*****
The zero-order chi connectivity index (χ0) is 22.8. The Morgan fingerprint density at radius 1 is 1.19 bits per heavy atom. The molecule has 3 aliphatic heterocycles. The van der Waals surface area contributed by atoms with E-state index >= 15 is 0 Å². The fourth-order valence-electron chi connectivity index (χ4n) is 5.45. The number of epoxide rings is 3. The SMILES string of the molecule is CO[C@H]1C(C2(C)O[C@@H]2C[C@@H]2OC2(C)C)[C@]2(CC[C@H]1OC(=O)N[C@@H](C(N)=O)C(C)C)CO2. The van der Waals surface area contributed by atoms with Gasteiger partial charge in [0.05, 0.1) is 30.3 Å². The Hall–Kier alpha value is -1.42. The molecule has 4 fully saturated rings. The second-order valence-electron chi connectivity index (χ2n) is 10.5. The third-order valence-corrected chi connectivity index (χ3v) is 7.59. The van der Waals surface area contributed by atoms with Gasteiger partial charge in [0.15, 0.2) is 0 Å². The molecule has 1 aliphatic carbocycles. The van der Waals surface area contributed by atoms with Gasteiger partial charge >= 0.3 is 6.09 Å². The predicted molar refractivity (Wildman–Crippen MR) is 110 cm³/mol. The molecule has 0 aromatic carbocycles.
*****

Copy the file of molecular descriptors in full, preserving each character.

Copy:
The zero-order chi connectivity index (χ0) is 22.8. The Morgan fingerprint density at radius 1 is 1.19 bits per heavy atom. The molecule has 3 aliphatic heterocycles. The van der Waals surface area contributed by atoms with E-state index >= 15 is 0 Å². The fourth-order valence-electron chi connectivity index (χ4n) is 5.45. The number of epoxide rings is 3. The SMILES string of the molecule is CO[C@H]1C(C2(C)O[C@@H]2C[C@@H]2OC2(C)C)[C@]2(CC[C@H]1OC(=O)N[C@@H](C(N)=O)C(C)C)CO2. The van der Waals surface area contributed by atoms with Gasteiger partial charge in [0.05, 0.1) is 30.3 Å². The Hall–Kier alpha value is -1.42. The molecule has 4 fully saturated rings. The second-order valence-electron chi connectivity index (χ2n) is 10.5. The third-order valence-corrected chi connectivity index (χ3v) is 7.59. The van der Waals surface area contributed by atoms with Gasteiger partial charge in [0.15, 0.2) is 0 Å². The molecule has 1 aliphatic carbocycles. The van der Waals surface area contributed by atoms with Gasteiger partial charge >= 0.3 is 6.09 Å². The predicted molar refractivity (Wildman–Crippen MR) is 110 cm³/mol. The molecule has 0 aromatic carbocycles.